The non-heavy heaviness of Carnavas is also due in part to the lyrics. To say that they are vague would probably be an understatement—they certainly don’t seem to make much sense at face value, and it doesn’t help that they aren’t printed in the liner notes. But in their own way, Aubert and Monninger (who contributes a great female vocal counterbalance in a number of tracks) are able to convey a sense of depth and meaning through the way they emote them. In fact, there are times throughout the album where they seem to make perfect sense simply by the way they are emphasized. However, repeated listens tend to confirm the fact that they are very much open to interpretation. This in turn helps avoid a heavy-handed edge to the album and very much fits its mood—one of ardent striving yet alluring mystery.

When broken down, Carnavas is a wonder to behold of pure rock and roll craftsmanship. Even in its “noisiest” outings, one can discern the layers of detail and the intricacy with which it was recorded (at least three separate guitar tones can be discerned at the same time in “Melatonin,” for instance). The drums are a particularly striking feature of the album due to the variety of their sound. At different times, they echo, shimmer, and seem slightly muted, and at other times are firmly in the forefront. In “Three Seed,” for instance, they are given a striking clarity—at one point you can actually hear the snares vibrating against the drumhead, as if the listener is sitting in the studio next to the drums.

What’s unique about Carnavas is that it is a muscular and hard-driving rock album, but still has the ability to wash over the listener with a subtle yet energizing ambience. This is no easy feat, and there’s nothing quite like it.

Saturday, May 15, 2010

Modern Classics: "Yoshimi Battles the Pink Robots"

Herein is the first installment of an ongoing series that I will call "Modern Classics." This series will take a closer look at some of my favorite albums that have come out in the last ten (or so) years. I consider them so good, in fact, that I have deemed them "classic." I realize that it may seem like an oxymoron to call a relatively new album a "classic," but that's ok. That's why these are "modern classics." ;)

I'll admit that I had my doubts about the Flaming Lips' 2002 LP Yoshimi Battles the Pink Robots after reading about it in a Rolling Stone "Best of the Decade" list. How could an album with such a ridiculous name be any good? Would it be some kind of geeky tribute to a Japanese anime show? My doubts were quickly laid to rest with my first listen.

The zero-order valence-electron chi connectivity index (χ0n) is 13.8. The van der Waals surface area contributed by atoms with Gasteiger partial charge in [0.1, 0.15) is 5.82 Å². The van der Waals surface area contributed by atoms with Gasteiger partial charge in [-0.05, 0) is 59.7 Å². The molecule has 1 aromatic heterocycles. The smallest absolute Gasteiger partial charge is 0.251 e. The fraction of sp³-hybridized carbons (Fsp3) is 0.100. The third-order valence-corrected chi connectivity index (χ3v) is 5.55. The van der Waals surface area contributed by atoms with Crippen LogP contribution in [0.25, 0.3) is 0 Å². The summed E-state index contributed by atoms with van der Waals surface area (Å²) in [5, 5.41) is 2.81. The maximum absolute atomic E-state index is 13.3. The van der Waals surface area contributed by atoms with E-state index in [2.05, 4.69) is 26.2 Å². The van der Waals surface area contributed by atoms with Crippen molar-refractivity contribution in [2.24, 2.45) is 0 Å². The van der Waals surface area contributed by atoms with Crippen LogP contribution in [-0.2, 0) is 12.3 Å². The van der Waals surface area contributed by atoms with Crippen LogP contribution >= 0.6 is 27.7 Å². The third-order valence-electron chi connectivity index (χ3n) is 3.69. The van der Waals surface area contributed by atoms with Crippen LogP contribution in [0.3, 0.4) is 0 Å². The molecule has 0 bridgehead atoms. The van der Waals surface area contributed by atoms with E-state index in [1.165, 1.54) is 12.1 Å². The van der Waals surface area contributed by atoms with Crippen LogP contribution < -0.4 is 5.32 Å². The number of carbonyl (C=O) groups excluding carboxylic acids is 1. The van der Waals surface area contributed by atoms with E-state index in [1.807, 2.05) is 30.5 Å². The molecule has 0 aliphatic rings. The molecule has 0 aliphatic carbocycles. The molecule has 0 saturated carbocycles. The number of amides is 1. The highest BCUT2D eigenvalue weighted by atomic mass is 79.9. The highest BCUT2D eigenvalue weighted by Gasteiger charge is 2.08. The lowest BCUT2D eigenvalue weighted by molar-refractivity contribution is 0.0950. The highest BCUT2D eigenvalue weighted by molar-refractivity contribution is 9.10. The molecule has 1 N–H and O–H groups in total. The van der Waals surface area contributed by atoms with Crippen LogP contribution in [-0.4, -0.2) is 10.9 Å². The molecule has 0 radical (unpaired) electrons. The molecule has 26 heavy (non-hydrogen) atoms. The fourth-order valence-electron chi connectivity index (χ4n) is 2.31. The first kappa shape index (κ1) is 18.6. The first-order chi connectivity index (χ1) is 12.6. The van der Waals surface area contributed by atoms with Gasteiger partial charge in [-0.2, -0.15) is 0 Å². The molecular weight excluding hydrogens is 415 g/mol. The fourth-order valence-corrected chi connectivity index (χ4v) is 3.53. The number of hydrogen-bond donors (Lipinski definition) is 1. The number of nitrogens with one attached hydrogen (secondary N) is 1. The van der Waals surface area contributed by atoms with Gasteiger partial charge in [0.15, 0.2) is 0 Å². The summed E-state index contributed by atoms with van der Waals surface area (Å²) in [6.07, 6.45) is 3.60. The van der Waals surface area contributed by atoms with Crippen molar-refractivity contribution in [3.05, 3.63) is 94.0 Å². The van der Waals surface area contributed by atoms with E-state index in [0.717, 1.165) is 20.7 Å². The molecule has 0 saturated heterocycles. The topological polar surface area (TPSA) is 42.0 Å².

The music itself is an intoxicating combination of super-catchy vocal and guitar hooks that are set to a relaxing vibe of electronic effects, unusual guitar tones, and head-nodding beats. It's hard to over-emphasize the delightfully easy-going mood of these songs (with the exception of the explosive fourth track, the instrumental "Yoshimi Battles the Pink Robots pt. 2"). Lead singer Wayne Coyne's voice has a lot to do with this--it is high-pitched yet syrupy smooth, and there is a subtle quality of wonderment and innocence in them, despite some often heavy subject matter in the lyrics (which we'll get to later). The musical theme of the album is characterized by softly-layered textures of electronic hums and beats that are combined with live guitars and drums, but done with such a deft hand that the songs are seamless and imbue a warmth that leaves the listener soothed.

The comforting, dream-like quality of the music ends up being especially effective in giving weight to the lyrics, oddly enough. In the album's opener, "Fight Test," Coyne seems to be grappling with the concept of manhood, with lines like "to fight is to defend/if it's not now then tell me when would be the time that you would stand up and be a man." The cheerfully-relaxed melodies of the chorus enhance a humble reflection about finding the answers: "I don't know how a man decides what's right for his own life - it's all a mystery." In the hypnotic "Do You Realize??", Coyne combines amusingly obvious (if slightly morbid) observations ("Do you realize - that everyone you know someday will die") with endearingly positive ones ("you realize the sun doesn't go down/it's just an illusion caused by the world spinning 'round"), which are backed by happy string arrangements and vocal harmonizations. The combined effect proves to somehow be life-affirming.

What's odd about Yoshimi Battles the Pink Robots is that half the songs are self-examining reflections, and the other half seem to be vague, sci-fi-themed ruminitions, as if the band were making a single-themed concept album and then changed their minds halfway through. But somehow, it all works. The centerpiece of the album is the title track "Yoshimi Battles the Pink Robots, pt. 1". It should be the most tongue-in-cheek song of the lot, with its children's-story lyrics like "she's gotta be strong to fight them - so she's taking lots of vitamins." But Coyne delivers the vocals with the same innocent wonder that is present throughout the album. The song ends up being perhaps the catchiest tune on the album, with it's bouncy, infectious chorus (that will remain in your head for days) and a funk-style beat that's difficult not to dance to. That a song like this can seem normal amongst the others speaks to the strength of the album as a whole--no song seems out of place, despite themes that seem to be all over the map.

Yoshimi Battles the Pink Robots can indeed seem like a strange trip initially. A psychedelic vibe sometimes peaks it's way through by way of an occasional trippy lyric and odd electronic sound effect. But it's an album that gets better and better the more it is experienced, which speaks to its greatness. Once begun, it's hard not to get lost in its atmosphere. It's a strange but wonderful trip.